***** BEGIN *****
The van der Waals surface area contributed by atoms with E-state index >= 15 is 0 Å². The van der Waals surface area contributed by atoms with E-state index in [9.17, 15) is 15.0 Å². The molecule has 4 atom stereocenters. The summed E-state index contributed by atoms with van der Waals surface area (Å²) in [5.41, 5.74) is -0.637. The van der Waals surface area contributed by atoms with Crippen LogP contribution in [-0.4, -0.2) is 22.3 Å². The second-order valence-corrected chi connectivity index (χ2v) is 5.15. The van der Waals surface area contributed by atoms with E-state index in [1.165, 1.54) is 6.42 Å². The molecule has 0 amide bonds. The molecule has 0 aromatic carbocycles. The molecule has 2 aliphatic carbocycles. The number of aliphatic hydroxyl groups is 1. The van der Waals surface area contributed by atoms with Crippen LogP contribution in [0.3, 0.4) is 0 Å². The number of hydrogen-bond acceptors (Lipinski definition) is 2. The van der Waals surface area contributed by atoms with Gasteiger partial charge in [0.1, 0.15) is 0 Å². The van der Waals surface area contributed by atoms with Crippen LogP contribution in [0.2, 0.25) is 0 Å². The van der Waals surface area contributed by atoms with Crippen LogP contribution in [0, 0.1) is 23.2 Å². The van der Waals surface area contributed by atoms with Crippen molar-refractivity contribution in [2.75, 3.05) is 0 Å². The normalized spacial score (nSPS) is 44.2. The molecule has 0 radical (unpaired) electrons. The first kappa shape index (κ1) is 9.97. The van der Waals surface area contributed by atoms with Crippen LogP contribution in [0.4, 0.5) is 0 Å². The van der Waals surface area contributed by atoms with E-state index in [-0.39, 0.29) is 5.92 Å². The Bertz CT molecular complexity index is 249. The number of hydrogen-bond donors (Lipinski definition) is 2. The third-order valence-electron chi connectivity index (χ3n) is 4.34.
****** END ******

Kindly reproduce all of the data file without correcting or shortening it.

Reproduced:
The van der Waals surface area contributed by atoms with E-state index >= 15 is 0 Å². The van der Waals surface area contributed by atoms with E-state index in [9.17, 15) is 15.0 Å². The molecule has 4 atom stereocenters. The summed E-state index contributed by atoms with van der Waals surface area (Å²) in [5.41, 5.74) is -0.637. The van der Waals surface area contributed by atoms with Crippen LogP contribution in [-0.4, -0.2) is 22.3 Å². The second-order valence-corrected chi connectivity index (χ2v) is 5.15. The van der Waals surface area contributed by atoms with E-state index in [1.165, 1.54) is 6.42 Å². The molecule has 0 amide bonds. The molecule has 0 aromatic carbocycles. The molecule has 2 aliphatic carbocycles. The number of aliphatic hydroxyl groups is 1. The van der Waals surface area contributed by atoms with Crippen LogP contribution in [0.3, 0.4) is 0 Å². The number of hydrogen-bond acceptors (Lipinski definition) is 2. The van der Waals surface area contributed by atoms with Gasteiger partial charge in [0.1, 0.15) is 0 Å². The van der Waals surface area contributed by atoms with Crippen LogP contribution in [0.2, 0.25) is 0 Å². The van der Waals surface area contributed by atoms with Crippen LogP contribution in [0, 0.1) is 23.2 Å². The van der Waals surface area contributed by atoms with Crippen molar-refractivity contribution in [2.75, 3.05) is 0 Å². The normalized spacial score (nSPS) is 44.2. The molecule has 0 radical (unpaired) electrons. The first kappa shape index (κ1) is 9.97. The van der Waals surface area contributed by atoms with Crippen LogP contribution in [0.4, 0.5) is 0 Å². The van der Waals surface area contributed by atoms with E-state index in [-0.39, 0.29) is 5.92 Å². The Bertz CT molecular complexity index is 249. The number of hydrogen-bond donors (Lipinski definition) is 2. The third-order valence-electron chi connectivity index (χ3n) is 4.34.